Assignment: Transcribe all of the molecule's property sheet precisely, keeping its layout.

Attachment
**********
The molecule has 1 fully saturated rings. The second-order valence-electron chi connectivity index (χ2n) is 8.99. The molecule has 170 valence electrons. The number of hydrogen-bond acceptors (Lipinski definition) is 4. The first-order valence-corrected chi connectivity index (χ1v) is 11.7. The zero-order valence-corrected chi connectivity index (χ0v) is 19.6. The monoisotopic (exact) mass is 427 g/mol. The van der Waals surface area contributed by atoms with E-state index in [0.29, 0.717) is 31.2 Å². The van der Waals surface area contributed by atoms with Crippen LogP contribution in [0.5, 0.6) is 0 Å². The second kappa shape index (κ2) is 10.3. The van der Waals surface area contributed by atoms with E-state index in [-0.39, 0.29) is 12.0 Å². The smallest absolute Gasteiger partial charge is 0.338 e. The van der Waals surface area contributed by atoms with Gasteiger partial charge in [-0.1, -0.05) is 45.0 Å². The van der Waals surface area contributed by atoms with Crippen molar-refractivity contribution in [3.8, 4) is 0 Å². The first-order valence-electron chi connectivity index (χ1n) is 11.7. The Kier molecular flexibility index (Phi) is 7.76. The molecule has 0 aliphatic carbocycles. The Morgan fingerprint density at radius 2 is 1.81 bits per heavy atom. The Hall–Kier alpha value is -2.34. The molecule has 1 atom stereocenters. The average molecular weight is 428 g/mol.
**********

The molecule has 1 fully saturated rings. The second-order valence-electron chi connectivity index (χ2n) is 8.99. The molecule has 170 valence electrons. The number of hydrogen-bond acceptors (Lipinski definition) is 4. The first-order valence-corrected chi connectivity index (χ1v) is 11.7. The zero-order valence-corrected chi connectivity index (χ0v) is 19.6. The monoisotopic (exact) mass is 427 g/mol. The van der Waals surface area contributed by atoms with E-state index in [0.29, 0.717) is 31.2 Å². The van der Waals surface area contributed by atoms with Crippen LogP contribution in [0.5, 0.6) is 0 Å². The second kappa shape index (κ2) is 10.3. The van der Waals surface area contributed by atoms with E-state index in [-0.39, 0.29) is 12.0 Å². The smallest absolute Gasteiger partial charge is 0.338 e. The van der Waals surface area contributed by atoms with Gasteiger partial charge in [-0.1, -0.05) is 45.0 Å². The van der Waals surface area contributed by atoms with Crippen molar-refractivity contribution in [3.8, 4) is 0 Å². The first-order valence-electron chi connectivity index (χ1n) is 11.7. The Kier molecular flexibility index (Phi) is 7.76. The molecule has 0 aliphatic carbocycles. The Morgan fingerprint density at radius 2 is 1.81 bits per heavy atom. The Hall–Kier alpha value is -2.34. The molecule has 1 atom stereocenters. The average molecular weight is 428 g/mol.